Cast out by his pride, this starving lion was forced to take on a fully-grown buffalo in his desperate bid to survive.
What ensued was a brutal hour-long battle leaving both animals bloodied, exhausted and with fatal wounds.
Dramatic images capture the lion savagely biting and clawing at the buffalo's mouth, the big cat's face smeared with blood from where he's been gored by his heavier and larger opponent's horns.
The feline is tossed around in the air as he attempts to mount his adversary and is finally finished off when another buffalo arrives on the scene to deliver a lethal blow.
The gut-wrenching pictures were taken by Matt Armstrong-Ford, 25, in the South Luangwa National Park in Zambia.
The amateur photographer, from Eastbourne, who works for Shenton Safaris as a guide and camp manager, came across the bloody scene as the lion's claws were hooked into the female buffalo's muzzle.
He recognised the cat as a six-year-old lion who suffered from mange, a type of skin disease, and who had become detached from his pride.
The lion had camped himself next to a watering hole hoping to attack unsuspecting buffalo.
Mr Armstrong said: 'After around ten minutes of our arrival the buffalo managed to shake the lion off itself but instead of trying to escape just stood there.
'Both animals stared at each other both too exhausted to move.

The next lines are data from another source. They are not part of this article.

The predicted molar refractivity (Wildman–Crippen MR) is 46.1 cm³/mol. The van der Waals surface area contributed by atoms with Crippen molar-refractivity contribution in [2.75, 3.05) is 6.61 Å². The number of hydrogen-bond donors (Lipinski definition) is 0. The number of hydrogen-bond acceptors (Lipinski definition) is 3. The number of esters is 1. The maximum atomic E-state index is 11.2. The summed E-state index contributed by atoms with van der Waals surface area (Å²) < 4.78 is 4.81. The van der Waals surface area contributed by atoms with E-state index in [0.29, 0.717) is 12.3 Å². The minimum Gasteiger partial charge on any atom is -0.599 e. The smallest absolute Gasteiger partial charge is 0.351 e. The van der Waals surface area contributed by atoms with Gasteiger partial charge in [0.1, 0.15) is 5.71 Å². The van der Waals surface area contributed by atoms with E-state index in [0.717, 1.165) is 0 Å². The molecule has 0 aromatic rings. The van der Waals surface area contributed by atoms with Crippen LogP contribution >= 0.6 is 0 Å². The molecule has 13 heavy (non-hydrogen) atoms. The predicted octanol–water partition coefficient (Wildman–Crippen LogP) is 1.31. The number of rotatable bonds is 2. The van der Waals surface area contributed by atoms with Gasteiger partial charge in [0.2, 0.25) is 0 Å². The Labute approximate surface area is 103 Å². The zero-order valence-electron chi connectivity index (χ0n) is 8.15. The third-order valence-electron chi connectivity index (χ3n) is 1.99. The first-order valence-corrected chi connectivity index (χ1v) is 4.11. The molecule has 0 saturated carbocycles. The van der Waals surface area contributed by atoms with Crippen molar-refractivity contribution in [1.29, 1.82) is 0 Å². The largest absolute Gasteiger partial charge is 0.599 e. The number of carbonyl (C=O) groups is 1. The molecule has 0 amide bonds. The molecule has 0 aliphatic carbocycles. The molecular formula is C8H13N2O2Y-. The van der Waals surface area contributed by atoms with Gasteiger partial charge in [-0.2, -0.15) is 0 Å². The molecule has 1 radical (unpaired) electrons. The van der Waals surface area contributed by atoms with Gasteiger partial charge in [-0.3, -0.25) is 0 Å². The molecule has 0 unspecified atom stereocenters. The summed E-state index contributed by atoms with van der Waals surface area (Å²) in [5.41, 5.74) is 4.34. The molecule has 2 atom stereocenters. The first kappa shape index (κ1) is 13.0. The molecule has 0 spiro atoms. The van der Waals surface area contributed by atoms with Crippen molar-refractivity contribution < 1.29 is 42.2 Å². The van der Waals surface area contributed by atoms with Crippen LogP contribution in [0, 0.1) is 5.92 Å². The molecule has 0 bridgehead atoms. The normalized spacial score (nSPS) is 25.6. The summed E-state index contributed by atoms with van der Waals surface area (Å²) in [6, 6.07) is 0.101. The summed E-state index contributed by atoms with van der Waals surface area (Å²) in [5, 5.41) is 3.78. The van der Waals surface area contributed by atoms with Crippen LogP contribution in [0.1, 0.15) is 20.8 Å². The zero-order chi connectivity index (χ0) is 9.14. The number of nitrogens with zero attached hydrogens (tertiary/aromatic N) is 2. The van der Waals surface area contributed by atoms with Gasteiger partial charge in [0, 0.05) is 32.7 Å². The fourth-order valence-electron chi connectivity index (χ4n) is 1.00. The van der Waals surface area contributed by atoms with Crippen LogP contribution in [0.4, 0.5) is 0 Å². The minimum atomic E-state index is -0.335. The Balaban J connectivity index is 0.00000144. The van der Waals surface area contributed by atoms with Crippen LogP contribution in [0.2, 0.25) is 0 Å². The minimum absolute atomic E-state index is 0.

'After a few minutes of rest the lion then went for the buffalo and another ten-minute battle ensued. Again the buffalo managed to shake itself free.
'The same process continued for about an hour until both animals were completely spent.
'The rest of the herd, who had come to the water to drink were watching from a distance while the fight carried on.'
As it looked like fortune was favouring the exhausted but ravenous lion a member of the buffalo's herd came to its aid and delivered a deadly blow.
The safari guide added: 'That seemed to give the cow the opportunity it needed to escape and along with the rest of the herd moved off.
'After this the lion managed to drag himself under a bush to lick his wounds. Both animals were covered in blood by the end.'
Two days later the lion succumbed to his injuries, while the buffalo's carcass was found two weeks later having failed to fight off infection.
Mr Armstrong added: 'I have never seen anything like that before. Usually when lion hunt buffalo it is as a pride - it is hardly ever alone.
'The fact that the lion was familiar to us and we had seen him in his prime made it very emotional to see him in the state he was in. By the end of the fight everyone was exhausted.'